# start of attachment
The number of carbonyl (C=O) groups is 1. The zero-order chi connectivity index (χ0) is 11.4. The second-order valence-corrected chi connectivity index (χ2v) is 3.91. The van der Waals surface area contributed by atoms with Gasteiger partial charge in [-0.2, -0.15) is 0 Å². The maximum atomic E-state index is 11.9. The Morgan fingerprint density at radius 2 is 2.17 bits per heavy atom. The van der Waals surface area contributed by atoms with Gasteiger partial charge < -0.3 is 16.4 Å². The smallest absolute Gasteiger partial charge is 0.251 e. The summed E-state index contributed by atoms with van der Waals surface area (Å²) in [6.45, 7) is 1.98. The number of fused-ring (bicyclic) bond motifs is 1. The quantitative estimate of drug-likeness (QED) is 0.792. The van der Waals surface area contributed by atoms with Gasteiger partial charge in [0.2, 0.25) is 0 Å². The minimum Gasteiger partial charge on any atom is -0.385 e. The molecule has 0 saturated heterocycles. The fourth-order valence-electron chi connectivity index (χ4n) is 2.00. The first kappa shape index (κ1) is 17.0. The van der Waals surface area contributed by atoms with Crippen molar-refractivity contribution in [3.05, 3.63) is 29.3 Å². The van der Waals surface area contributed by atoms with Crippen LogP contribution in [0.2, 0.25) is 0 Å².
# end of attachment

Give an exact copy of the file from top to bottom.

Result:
The number of carbonyl (C=O) groups is 1. The zero-order chi connectivity index (χ0) is 11.4. The second-order valence-corrected chi connectivity index (χ2v) is 3.91. The van der Waals surface area contributed by atoms with Gasteiger partial charge in [-0.2, -0.15) is 0 Å². The maximum atomic E-state index is 11.9. The Morgan fingerprint density at radius 2 is 2.17 bits per heavy atom. The van der Waals surface area contributed by atoms with Gasteiger partial charge < -0.3 is 16.4 Å². The smallest absolute Gasteiger partial charge is 0.251 e. The summed E-state index contributed by atoms with van der Waals surface area (Å²) in [6.45, 7) is 1.98. The number of fused-ring (bicyclic) bond motifs is 1. The quantitative estimate of drug-likeness (QED) is 0.792. The van der Waals surface area contributed by atoms with Gasteiger partial charge in [0.2, 0.25) is 0 Å². The minimum Gasteiger partial charge on any atom is -0.385 e. The molecule has 0 saturated heterocycles. The fourth-order valence-electron chi connectivity index (χ4n) is 2.00. The first kappa shape index (κ1) is 17.0. The van der Waals surface area contributed by atoms with Crippen molar-refractivity contribution in [3.05, 3.63) is 29.3 Å². The van der Waals surface area contributed by atoms with Crippen LogP contribution in [0.2, 0.25) is 0 Å².